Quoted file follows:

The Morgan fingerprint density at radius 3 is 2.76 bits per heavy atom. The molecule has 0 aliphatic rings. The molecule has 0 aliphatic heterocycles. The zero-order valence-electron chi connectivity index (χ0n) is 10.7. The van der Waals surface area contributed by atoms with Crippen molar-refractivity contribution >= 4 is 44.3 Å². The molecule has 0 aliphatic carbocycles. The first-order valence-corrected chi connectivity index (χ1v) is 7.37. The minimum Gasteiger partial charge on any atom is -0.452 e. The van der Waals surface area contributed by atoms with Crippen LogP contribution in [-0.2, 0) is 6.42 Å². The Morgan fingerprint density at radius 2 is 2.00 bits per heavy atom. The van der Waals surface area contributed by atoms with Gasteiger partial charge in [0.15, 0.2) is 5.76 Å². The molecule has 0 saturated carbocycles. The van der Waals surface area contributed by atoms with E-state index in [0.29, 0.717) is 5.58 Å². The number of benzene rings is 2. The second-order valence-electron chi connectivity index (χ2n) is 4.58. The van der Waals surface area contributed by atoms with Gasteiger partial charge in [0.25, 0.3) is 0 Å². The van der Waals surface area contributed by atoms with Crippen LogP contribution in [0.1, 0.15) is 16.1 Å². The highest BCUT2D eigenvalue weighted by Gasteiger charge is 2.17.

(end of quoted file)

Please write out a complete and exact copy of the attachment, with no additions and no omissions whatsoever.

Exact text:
The Morgan fingerprint density at radius 3 is 2.76 bits per heavy atom. The molecule has 0 aliphatic rings. The molecule has 0 aliphatic heterocycles. The zero-order valence-electron chi connectivity index (χ0n) is 10.7. The van der Waals surface area contributed by atoms with Crippen molar-refractivity contribution >= 4 is 44.3 Å². The molecule has 0 aliphatic carbocycles. The first-order valence-corrected chi connectivity index (χ1v) is 7.37. The minimum Gasteiger partial charge on any atom is -0.452 e. The van der Waals surface area contributed by atoms with Crippen LogP contribution in [-0.2, 0) is 6.42 Å². The Morgan fingerprint density at radius 2 is 2.00 bits per heavy atom. The van der Waals surface area contributed by atoms with Gasteiger partial charge in [0.15, 0.2) is 5.76 Å². The molecule has 0 saturated carbocycles. The van der Waals surface area contributed by atoms with E-state index in [0.29, 0.717) is 5.58 Å². The number of benzene rings is 2. The second-order valence-electron chi connectivity index (χ2n) is 4.58. The van der Waals surface area contributed by atoms with Gasteiger partial charge in [0.25, 0.3) is 0 Å². The van der Waals surface area contributed by atoms with Crippen LogP contribution in [0.1, 0.15) is 16.1 Å². The highest BCUT2D eigenvalue weighted by Gasteiger charge is 2.17.